However, for LGBTQ+ students, it’s important to ask a few extra questions. It’s one thing to find the right academic or social fit, but you also need to find a college that has resources to support you, and a student body that supports you, too. This doesn’t have to be intimidating, but it can be challenging if you aren’t out to everyone yet. Don’t worry – we’ll help you figure out the questions to ask and the way to find a positive college experience.

Check the score

Campus Pride Index creates a list of the top LGBTQ+ friendly schools in the country. This can be a great place to start in your college search, but take it with a grain of salt. Their list is a sort of checklist – does the college have clubs for LGBTQ+ students? A support center? These are great resources, but they don’t necessarily account for your entire college experience. So start with checking, but then do your own research to figure out what it would actually be like to attend that school.

What to research

Knowing what to ask can be especially tricky. A few good places to start:Do they have gender-neutral bathrooms?

  • Do they have gender-neutral housing options?
  • Are you allowed to select your name and gender pronouns?
  • Do they have health resources for LGBTQ+ (specifically transgender or gender non-conforming) students?
  • Do they have an LGBTQ+ student center? Is it lumped in with a larger “diversity center” or is it actually tailored to your needs?
  • What clubs are available to LGBTQ+ students? Are there support groups as well as social clubs?

These last two can be really important. Many colleges set up “diversity centers” as a nod to their minority students, but these centers might not be well-funded, or might not have the resources to actually serve all different groups. It’s also important to find groups of students you can rely on for support, not just administrators and adults.

Talk to students

The best way to get answers is to talk with a student. There are a few ways you can do this:

  1. Go on a tour. If you get to pick your own tour guide, try to find a student that works with the LGBTQ+ center. If not, still ask questions. If your tour guide has no idea what life is like for LGBTQ+ students on campus, there might not be a very open LGBTQ+ student life on campus.
  2. Send an email. If the college you’re looking at does have an LGBTQ+ student center, or even a diversity center, they probably have a phone number or email address listed. Feel free to contact them and ask to speak with a current student. This is a great way to get your questions answered by someone who is probably in the same position as you, rather than an employee of the college who will give you simpler, potentially less genuine answer.

This might feel like a lot of work, but it’s a good way to make sure you’ll be comfortable and happy wherever you choose to go to school. College is a matter of fit, and you’re too good to go to a school that won’t support you for who you are. No matter what, don’t be afraid to ask questions and be yourself. You’ve got this.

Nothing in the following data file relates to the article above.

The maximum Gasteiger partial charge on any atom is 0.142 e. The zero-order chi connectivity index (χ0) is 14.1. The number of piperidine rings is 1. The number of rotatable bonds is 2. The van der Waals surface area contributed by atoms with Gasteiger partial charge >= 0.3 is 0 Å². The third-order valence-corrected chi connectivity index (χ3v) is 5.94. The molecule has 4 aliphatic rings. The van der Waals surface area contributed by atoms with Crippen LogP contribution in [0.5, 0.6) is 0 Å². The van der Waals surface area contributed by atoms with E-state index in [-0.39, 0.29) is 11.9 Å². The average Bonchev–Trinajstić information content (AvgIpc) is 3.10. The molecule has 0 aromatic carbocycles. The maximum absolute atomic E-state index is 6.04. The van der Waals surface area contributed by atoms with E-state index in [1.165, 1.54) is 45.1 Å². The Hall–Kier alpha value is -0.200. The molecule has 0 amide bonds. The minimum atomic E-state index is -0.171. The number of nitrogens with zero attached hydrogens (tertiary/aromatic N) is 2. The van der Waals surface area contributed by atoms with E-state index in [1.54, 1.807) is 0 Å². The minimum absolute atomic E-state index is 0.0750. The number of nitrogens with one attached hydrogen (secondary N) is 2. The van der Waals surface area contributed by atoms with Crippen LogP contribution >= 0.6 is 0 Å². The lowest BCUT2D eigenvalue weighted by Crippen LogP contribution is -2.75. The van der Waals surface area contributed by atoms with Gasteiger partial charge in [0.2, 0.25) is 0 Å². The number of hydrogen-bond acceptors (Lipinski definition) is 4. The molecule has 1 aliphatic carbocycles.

Handling Rejection

Jaadyyah Shearrion ’20, Cambridge Rindge and Latin School

What’s up, I’m back again. I know some of you have already gotten your acceptance letters from ED schools, I also know that some of you haven’t gotten the response you wanted from those ED schools. I applied to Wellesley College, a very competitive all women’s liberal arts school, as an early decision student. Sadly, I wasn’t accepted and I’m pretty sure I didn’t leave my house that entire weekend. I thought my dreams of going to college were over. I’m telling you now, it’s okay to initially be upset.

To get myself out of that funk I gave myself a pep talk about how that college wasn’t ready for me yet, they need time to get used to the idea of me. After my super dope pep talk, I started to distance myself from college. I unfollowed all their social media accounts and threw away all the evidence that I was interested in the college. Once those steps have concluded, I would suggest talking to someone. I definitely needed a shoulder to cry on, maybe you won’t need someone to bawl your eyes out like me, but it’s very relieving to talk to someone about this. 

I know it’s definitely hard not to take the decision personally. You might think that whoever looked at your application obviously didn’t look hard enough. And maybe they didn’t. But it’s not the end of the world, trust me! 

Hopefully, you’ve made a strong list of potential colleges that you’ve also applied to. If not, some colleges do have a super late application date, like December 30th, while some even go into January. It never hurts to have some kind of a back-up plan, and then a back-up plan for that back-up plan. For example,

  • Get excited about your other schools. Maybe they see the real you and will be a better fit anyway.
  • Reapply next year. It may be just as hard to get in then, but it’s worth a try. And it gives you a chance to amp up your profile and application.
  • Remember that you can transfer later. If you still want to attend your dream school, you have the option of trying to transfer in, down the road.

Though rejection does hurt, take it in stride. I definitely took my rejection hard, but I took my time to process it, and now I feel like I’m ready to move on from the college that didn’t accept my love. 

No matter what you choose to do, take care to remind yourself that getting rejected doesn’t mean you’re a bad student or that your application was horrendous. It just means that the school could only admit so many people, and you happened to not be one of them.

Even though the college admissions process can feel like an uphill battle, just know that you’re definitely not alone. As we say at my alma mater, “Fight on!”